Food Security and Nutrition and the Post-2015 Development Goals
Reposted from the Bill and Melinda Gates blog "Impatient Optimists", found here
Next week will see a key event related to the process to envision the post-2015 Sustainable Development Goals. Government officials will gather in New York for a meeting of the Open Working Group to debate ideas in 19 different areas, including food and nutrition security. By mid-summer, this group will make recommendations to the United Nations General Assembly about a possible next set of development goals for adoption in 2015.
Since they were established in 2000, the Millennium Development Goals (MDGs) have become a report card for how the world is performing against major problems affecting the poor, and they have helped to drive unprecedented progress for those living in extreme poverty. This progress is real; the MDG aimed at halving the proportion of people living in extreme poverty has been reached ahead of the deadline, as has the goal of halving the proportion of people who lack access to safe drinking water.
As leaders gather in New York to discuss a new set of goals, we believe they should focus on building on what has worked and what will be needed in the future. The unfinished MDG agenda must be met and a lasting end to extreme poverty should continue to be at the core of what comes next. We should make sure that any new goals, like the MDGs, are specific, measurable, and attainable.
One of the key issues that will be discussed is food security and nutrition. The fact is that three fourths of the poorest people depend on agriculture for their nutrition and income. But degraded natural resources, limited access to services, information and technology and continual shocks, including severe weather events, are making it hard for these farmers to grow enough food to feed and provide for their families.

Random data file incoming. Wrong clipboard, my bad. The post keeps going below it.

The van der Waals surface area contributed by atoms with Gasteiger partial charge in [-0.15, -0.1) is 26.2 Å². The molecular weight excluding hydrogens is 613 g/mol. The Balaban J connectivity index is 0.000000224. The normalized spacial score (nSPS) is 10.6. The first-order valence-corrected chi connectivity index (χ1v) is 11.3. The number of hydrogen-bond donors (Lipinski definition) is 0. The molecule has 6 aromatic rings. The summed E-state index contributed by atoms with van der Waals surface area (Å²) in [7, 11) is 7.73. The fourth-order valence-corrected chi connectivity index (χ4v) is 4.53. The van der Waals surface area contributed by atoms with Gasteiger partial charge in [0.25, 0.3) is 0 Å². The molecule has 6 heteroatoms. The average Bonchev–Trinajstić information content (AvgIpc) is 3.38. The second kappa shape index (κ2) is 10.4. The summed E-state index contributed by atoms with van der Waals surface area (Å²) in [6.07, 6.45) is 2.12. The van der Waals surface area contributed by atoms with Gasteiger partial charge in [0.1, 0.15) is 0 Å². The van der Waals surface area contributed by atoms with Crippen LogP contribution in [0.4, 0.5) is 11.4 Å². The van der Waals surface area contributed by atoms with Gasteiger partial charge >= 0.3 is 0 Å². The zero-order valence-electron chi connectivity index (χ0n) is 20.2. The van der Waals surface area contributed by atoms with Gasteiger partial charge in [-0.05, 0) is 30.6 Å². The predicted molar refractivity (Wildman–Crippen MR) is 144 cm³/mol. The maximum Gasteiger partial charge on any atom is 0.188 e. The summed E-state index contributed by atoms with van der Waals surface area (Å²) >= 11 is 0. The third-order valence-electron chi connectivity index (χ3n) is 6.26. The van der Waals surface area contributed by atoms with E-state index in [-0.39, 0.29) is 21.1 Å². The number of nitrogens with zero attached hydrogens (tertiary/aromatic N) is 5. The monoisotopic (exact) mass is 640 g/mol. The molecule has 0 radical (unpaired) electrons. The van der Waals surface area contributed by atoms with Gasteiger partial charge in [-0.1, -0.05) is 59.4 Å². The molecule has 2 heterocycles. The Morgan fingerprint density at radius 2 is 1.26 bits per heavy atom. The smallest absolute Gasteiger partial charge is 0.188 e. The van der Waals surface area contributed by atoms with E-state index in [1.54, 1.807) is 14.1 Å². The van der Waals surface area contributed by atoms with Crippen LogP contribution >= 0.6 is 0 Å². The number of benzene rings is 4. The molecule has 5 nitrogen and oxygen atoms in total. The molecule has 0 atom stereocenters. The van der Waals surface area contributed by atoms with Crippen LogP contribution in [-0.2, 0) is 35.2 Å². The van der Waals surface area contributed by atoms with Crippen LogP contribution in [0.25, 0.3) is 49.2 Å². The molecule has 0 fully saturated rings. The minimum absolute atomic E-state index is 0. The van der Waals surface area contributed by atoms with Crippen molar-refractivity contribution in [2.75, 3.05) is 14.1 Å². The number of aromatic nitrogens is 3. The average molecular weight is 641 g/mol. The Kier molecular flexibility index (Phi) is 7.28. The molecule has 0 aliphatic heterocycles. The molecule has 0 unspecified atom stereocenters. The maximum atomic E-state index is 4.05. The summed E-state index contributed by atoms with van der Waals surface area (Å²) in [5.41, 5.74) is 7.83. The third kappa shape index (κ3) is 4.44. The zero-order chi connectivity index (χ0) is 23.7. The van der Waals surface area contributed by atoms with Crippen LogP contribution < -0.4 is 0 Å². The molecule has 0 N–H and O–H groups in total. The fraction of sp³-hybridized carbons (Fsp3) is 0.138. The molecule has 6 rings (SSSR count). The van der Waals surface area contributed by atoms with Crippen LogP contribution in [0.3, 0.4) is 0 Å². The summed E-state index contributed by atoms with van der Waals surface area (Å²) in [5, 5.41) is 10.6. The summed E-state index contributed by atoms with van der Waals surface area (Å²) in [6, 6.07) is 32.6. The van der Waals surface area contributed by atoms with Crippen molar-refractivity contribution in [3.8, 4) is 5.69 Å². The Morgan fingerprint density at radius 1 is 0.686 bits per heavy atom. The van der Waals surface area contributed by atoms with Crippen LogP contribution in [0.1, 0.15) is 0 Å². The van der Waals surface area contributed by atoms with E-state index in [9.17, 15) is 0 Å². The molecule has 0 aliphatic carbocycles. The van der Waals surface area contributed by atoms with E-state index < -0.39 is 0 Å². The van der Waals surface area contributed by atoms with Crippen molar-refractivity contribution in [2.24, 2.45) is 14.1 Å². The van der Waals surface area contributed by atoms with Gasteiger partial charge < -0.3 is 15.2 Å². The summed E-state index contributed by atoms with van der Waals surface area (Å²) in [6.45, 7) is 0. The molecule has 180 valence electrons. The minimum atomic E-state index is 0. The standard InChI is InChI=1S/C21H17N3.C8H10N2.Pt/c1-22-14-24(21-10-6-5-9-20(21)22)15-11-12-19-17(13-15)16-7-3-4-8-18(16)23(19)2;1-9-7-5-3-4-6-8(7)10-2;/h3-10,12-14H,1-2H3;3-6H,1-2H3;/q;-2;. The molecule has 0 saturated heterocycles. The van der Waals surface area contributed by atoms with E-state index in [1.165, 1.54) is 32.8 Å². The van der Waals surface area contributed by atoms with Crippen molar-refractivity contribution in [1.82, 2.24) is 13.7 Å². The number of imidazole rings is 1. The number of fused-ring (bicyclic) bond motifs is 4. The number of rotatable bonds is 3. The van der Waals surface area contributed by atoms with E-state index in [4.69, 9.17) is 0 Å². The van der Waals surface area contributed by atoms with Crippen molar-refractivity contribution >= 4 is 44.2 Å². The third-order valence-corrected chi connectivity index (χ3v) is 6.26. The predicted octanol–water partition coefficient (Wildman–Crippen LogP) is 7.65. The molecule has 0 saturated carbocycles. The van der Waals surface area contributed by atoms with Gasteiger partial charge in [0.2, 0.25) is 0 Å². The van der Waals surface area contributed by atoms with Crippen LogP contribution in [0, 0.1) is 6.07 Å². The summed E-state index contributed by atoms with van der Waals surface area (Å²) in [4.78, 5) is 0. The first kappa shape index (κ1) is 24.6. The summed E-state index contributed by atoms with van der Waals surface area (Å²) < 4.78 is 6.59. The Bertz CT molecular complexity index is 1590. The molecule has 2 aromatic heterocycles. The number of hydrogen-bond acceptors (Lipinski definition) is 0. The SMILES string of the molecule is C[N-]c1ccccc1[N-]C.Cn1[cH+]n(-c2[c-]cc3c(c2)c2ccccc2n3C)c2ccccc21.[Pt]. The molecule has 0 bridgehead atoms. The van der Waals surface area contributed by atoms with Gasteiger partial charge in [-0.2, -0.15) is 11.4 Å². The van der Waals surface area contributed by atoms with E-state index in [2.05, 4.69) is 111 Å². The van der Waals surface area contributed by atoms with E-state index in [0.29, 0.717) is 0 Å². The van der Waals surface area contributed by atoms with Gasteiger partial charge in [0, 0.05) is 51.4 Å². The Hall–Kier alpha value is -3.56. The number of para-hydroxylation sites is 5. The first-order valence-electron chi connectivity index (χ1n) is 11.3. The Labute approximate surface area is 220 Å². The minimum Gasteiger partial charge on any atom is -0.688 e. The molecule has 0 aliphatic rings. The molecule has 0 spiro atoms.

Over the last few months, the foundation has sought the advice of some of the world’s leading thinkers on agriculture, food security, and nutrition, and we have distilled their thoughts into a suggested set of targets and indicators. The goal of this exercise is to be specific and in doing so spur a global conversation about what goals and targets are needed to drive improvements in food security and nutrition for the next 15 years.
At the broadest level, we recommend a focus on eliminating hunger by increasing sustainable agricultural productivity. In other words, we believe the way to help millions of farmers lift themselves out of poverty and hunger and to meet the projected increases in global food demand – up to 60 percent by 2050 by some estimates – is by helping farmers to grow more food, more sustainably. We believe that this should be done in such a way that empowers smallholder farmers, particularly women, protects the environment, and addresses nutritional needs, particularly those of women and children.
The agriculture and nutrition targets we propose integrate the needs of the most vulnerable with the need for better technology, environmental safeguards and improved economic opportunity. We are concerned not only with growing more food while using fewer resources but also with what will be grown, how it will used and whether it will leave us all better off. This is no small task, so what we choose as a goal and the targets that we use to track it are critical.
We believe that ‘sustainability’ must be embedded into the post-2015 agenda. We see it as key to ensuring that progress is more than just achieving short-term results and is about building communities and economies that can thrive over the long-term, while protecting the environment for future generations. Only by acting and thinking holistically will we be able to preserve any progress that we make on food security and nutrition.
At the foundation, partnership and goal-setting are core to the way we work. We believe that if the global community is to make significant progress on poverty and hunger, we must work together. We can start by agreeing to a common goal and set of targets to eliminate hunger and malnutrition. We welcome your thoughts on our proposal.